Our main quantitative finding is that–when calibrated to the observed differences in shopping behavior between the employed and the unemployed–the economy features multiple rational expectations equilibria. In particular, we calibrate the model economy to match the empirical differences in shopping time (25%), prices paid (-2%) and expenditures (-15%) between unemployed and employed workers, as well as the rates at which workers transit between unemployment and employment. Given these calibration targets, the economy has three steady states: one with an unemployment rate of approximately 5%, one with an unemployment rate of approximately 9% and one with no economic activity. Moreover, for any initial unemployment rate, there are rational expectations equilibria leading to each one of the three steady states. Multiplicity obtains because the firms’ value from entering or scaling up their presence in the product market turns out to be fairly sensitive to the unemployment rate. Interestingly, this happens not so much because unemployed buyers spend less than employed buyers, but mainly because unemployed buyers search more than employed buyers. That is, the firms’ value from participating in the product market is quite sensitive to the unemployment rate because the unemployment rate has a rather strong effect on competitiveness of the product market.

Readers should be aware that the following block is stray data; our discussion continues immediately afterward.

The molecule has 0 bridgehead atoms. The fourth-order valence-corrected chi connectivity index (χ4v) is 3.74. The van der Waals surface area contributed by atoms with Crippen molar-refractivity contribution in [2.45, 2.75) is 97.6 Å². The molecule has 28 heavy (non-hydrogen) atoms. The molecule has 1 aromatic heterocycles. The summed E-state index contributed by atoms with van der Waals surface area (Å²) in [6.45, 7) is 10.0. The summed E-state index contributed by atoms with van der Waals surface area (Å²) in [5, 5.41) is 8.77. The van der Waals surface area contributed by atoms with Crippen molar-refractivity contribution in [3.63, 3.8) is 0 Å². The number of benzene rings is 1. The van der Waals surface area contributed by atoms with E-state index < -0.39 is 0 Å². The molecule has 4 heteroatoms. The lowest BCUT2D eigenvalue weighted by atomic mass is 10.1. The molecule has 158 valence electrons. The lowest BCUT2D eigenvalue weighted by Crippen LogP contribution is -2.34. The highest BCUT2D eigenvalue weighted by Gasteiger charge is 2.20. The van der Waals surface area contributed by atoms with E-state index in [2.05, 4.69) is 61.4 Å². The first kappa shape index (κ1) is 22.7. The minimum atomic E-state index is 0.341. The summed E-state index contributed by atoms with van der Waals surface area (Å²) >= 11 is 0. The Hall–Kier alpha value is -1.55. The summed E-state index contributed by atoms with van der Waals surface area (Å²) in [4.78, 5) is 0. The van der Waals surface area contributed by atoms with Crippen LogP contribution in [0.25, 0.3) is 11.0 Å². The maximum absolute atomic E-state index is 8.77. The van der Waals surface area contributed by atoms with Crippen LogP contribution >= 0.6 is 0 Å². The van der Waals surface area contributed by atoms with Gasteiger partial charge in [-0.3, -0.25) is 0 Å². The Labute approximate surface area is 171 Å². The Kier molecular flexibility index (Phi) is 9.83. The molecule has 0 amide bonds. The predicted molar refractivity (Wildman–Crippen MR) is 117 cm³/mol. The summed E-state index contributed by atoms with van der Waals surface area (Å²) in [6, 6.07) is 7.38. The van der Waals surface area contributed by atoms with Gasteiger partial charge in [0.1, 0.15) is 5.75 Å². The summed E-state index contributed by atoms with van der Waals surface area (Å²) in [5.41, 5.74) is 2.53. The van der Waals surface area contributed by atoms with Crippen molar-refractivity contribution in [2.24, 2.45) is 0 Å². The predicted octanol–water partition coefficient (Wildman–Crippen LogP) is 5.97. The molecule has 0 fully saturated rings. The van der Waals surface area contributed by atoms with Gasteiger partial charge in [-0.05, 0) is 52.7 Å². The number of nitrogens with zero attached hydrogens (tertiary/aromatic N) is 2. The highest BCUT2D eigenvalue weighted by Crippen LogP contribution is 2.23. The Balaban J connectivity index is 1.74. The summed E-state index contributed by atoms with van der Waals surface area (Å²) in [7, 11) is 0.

The existence of multiple rational expectations equilibria suggests that economic fluctuations may be due not only by changes in fundamentals (i.e. technology, preferences or policy), but also to changes in the agents’ expectations about future unemployment. We formalize this idea by developing a version of the calibrated model in which the agents’ expectations about long-run unemployment follow a 2-state Markov switching process. In the optimistic state, agents expect to reach the steady state with the lowest unemployment rate (5%). In the pessimistic state, agents expect to reach the steady state with the intermediate unemployment rate (9%). Shocks to the agents’ expectations generate fluctuations in unemployment, vacancies and job-finding rates that are large compared to those generated by productivity shocks. Moreover, unlike productivity shocks, shocks to the agents’ expectations generate large, procyclical fluctuations in the value of firms and rather small, countercyclical fluctuations in real labor productivity. Interestingly, the response of the economy to a negative expectation shock looks a lot like the behavior of the US economy during the Great Recession and its aftermath. This finding suggests the possibility that the financial crisis may have acted as a coordination device in focusing the agents’ expectations about future unemployment towards the pessimistic steady state.